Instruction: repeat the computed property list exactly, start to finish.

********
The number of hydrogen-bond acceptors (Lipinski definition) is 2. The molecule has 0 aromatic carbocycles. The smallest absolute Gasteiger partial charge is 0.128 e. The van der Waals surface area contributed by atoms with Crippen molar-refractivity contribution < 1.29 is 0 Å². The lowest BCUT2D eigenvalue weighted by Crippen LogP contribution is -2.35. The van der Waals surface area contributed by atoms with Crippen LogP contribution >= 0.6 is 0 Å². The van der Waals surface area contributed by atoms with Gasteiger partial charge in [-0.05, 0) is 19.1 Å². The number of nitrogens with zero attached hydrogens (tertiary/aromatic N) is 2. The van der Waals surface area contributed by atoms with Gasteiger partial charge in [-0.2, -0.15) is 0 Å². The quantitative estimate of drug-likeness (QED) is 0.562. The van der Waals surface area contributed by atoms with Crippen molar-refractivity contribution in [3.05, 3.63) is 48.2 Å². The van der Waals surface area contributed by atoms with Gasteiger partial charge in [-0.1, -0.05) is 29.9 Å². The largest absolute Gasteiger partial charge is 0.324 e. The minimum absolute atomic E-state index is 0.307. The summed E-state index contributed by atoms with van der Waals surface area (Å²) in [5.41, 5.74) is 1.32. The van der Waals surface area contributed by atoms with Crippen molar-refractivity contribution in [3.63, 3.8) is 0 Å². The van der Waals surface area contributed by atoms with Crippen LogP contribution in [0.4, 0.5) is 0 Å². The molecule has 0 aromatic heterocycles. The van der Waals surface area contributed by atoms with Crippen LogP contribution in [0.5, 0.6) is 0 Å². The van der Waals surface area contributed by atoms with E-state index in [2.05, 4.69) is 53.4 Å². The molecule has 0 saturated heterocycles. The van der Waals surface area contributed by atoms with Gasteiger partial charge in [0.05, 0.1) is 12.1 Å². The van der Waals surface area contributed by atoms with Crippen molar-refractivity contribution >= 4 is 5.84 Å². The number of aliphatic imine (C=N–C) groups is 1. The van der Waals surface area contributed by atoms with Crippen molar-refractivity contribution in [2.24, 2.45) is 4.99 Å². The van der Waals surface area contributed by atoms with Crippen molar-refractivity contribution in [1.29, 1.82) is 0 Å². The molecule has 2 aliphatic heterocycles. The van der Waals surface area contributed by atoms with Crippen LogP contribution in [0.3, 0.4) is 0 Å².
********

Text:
The number of hydrogen-bond acceptors (Lipinski definition) is 2. The molecule has 0 aromatic carbocycles. The smallest absolute Gasteiger partial charge is 0.128 e. The van der Waals surface area contributed by atoms with Crippen molar-refractivity contribution < 1.29 is 0 Å². The lowest BCUT2D eigenvalue weighted by Crippen LogP contribution is -2.35. The van der Waals surface area contributed by atoms with Crippen LogP contribution >= 0.6 is 0 Å². The van der Waals surface area contributed by atoms with Gasteiger partial charge in [-0.05, 0) is 19.1 Å². The number of nitrogens with zero attached hydrogens (tertiary/aromatic N) is 2. The van der Waals surface area contributed by atoms with Gasteiger partial charge in [-0.2, -0.15) is 0 Å². The quantitative estimate of drug-likeness (QED) is 0.562. The van der Waals surface area contributed by atoms with Crippen molar-refractivity contribution in [3.05, 3.63) is 48.2 Å². The van der Waals surface area contributed by atoms with Gasteiger partial charge in [-0.1, -0.05) is 29.9 Å². The largest absolute Gasteiger partial charge is 0.324 e. The minimum absolute atomic E-state index is 0.307. The summed E-state index contributed by atoms with van der Waals surface area (Å²) in [5.41, 5.74) is 1.32. The van der Waals surface area contributed by atoms with Crippen molar-refractivity contribution in [3.63, 3.8) is 0 Å². The van der Waals surface area contributed by atoms with Crippen LogP contribution in [0.4, 0.5) is 0 Å². The molecule has 0 aromatic heterocycles. The van der Waals surface area contributed by atoms with Crippen LogP contribution in [0.5, 0.6) is 0 Å². The van der Waals surface area contributed by atoms with E-state index in [2.05, 4.69) is 53.4 Å². The molecule has 0 saturated heterocycles. The van der Waals surface area contributed by atoms with Gasteiger partial charge in [0.05, 0.1) is 12.1 Å². The van der Waals surface area contributed by atoms with Crippen molar-refractivity contribution >= 4 is 5.84 Å². The number of aliphatic imine (C=N–C) groups is 1. The van der Waals surface area contributed by atoms with Crippen molar-refractivity contribution in [2.24, 2.45) is 4.99 Å². The van der Waals surface area contributed by atoms with Crippen molar-refractivity contribution in [1.29, 1.82) is 0 Å². The molecule has 2 aliphatic heterocycles. The van der Waals surface area contributed by atoms with Crippen LogP contribution in [0.3, 0.4) is 0 Å².